Airports are such great targets for cybercriminals because they are so crowded and hectic. When you throw in winter weather delays and the need to change . . .Continue reading
It’s a wireless world out there, and it’s getting “wirelesser” every day. Not getting tangled up in wires can make for carefree experiences – as long as you’re not careless about your online presence. That’s especially true as you travel this summer. Here are some safety tips.
First, understand that we are not only living in a wireless world, we’re living in a Bluetooth world. To get it down to very simple terms, Bluetooth enables you to set up a short-distance radio broadcast/reception system, and for most applications, it’s a plug-and-play deal. You pair your mobile device with whatever broadcast system you’ll be using, and you’re good to go.
If you’re flying somewhere this summer, you’ll likely use a combination of Wi-Fi and Bluetooth for your inflight entertainment. Airlines are eliminating the seatback screens and related systems to reduce weight and space requirements. Mobile-device manufacturers are eliminating external ports for the same reasons. As a result, you’ll be likely to watch inflight movies or TV shows from the plane’s Wi-Fi network or watch programming you’ve already downloaded to your device or computer. And, you’re also likely to use Bluetooth headphones or earbuds.
Besides inflight entertainment, Bluetooth systems can be used to connect your phone or tablet to guided tours in museums, parks and other attractions. In addition, many cameras use Bluetooth to upload photo cards to mobile devices or computers.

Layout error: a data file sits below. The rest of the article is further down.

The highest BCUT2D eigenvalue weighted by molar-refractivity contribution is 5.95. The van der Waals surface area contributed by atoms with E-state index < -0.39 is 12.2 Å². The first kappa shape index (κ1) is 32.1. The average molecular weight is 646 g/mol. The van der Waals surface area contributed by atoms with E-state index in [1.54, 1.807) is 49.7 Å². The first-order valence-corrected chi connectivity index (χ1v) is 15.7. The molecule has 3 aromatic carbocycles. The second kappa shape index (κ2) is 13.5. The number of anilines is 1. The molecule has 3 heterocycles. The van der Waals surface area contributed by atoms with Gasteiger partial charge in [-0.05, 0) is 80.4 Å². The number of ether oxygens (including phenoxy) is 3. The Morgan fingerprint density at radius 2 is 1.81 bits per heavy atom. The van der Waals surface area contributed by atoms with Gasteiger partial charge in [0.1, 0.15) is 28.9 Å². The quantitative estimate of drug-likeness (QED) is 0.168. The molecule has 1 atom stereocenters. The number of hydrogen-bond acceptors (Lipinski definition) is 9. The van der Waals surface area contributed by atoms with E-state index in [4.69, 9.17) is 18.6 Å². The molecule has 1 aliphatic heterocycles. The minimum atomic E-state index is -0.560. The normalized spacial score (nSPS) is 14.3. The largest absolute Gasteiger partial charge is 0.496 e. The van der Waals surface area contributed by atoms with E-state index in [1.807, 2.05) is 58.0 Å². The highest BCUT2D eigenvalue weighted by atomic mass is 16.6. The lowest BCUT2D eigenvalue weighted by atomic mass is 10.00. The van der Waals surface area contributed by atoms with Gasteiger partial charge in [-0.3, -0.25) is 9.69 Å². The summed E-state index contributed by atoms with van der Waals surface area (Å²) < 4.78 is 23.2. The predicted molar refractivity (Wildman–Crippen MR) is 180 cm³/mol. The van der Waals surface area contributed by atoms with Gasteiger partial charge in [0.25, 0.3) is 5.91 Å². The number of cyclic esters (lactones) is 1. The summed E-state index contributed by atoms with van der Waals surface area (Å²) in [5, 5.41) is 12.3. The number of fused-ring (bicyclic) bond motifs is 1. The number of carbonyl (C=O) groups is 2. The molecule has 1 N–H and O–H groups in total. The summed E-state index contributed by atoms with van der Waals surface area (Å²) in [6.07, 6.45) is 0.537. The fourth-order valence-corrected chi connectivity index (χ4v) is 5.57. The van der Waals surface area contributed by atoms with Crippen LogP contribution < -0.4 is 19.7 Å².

Because it’s a broadcast system, there are security holes. You can start by trying to make sure your device or computer has Level Four Bluetooth security. That has the strongest authentication protocol, which can help your security. Newer phones, tablets and computers are more like to have this capability. Regardless of the security level, here are a few steps to help you secure your devices:
- Make them “non-discoverable” when you have them in use. Turn off Bluetooth when you aren’t using the device.
- Use headphones or earbuds with signal encryption.
- Download and install all software updates and security patches.
- Maintain physical control of enabled devices and “unpair” any that are lost or stolen.
Second, more and more of us are using Wi-Fi hotspots to enjoy the many benefits of internet connectivity while we’re on the go. Remember, you’re on unsecured – and untrusted – networks when you use these hotspots, so practice good security. You should especially make sure you and your family members avoid online banking or shopping on these networks, and that includes making online changes to your travel reservations or using a ridesharing app like Uber or Lyft.
Using a cellular network is safer, but make sure you have uploaded all the latest upgrades for your OS and apps and all security patches. Also make sure you have new, strong passwords and change them while you travel.
You might want to couple this with reviewing and/or deactivating any accounts you no longer use. A client recently got an email from Microsoft about an account that might have been compromised. We helped verify it was a legitimate message and traced it back to a free account or something that wound up being based in Turkey. He was able to access it and change the password; no harm, no foul.
However, it does raise the point that security and privacy laws vary among countries, and that you can’t depend on any company or government to guarantee your privacy and security when you’re connected to the internet or a Wi-Fi network.
We can help you make sure you have your security bases covered before you travel domestically or internationally – or even if you’re just going around the corner. Call us – 973-433-6676 – or email us to discuss your travel-security needs.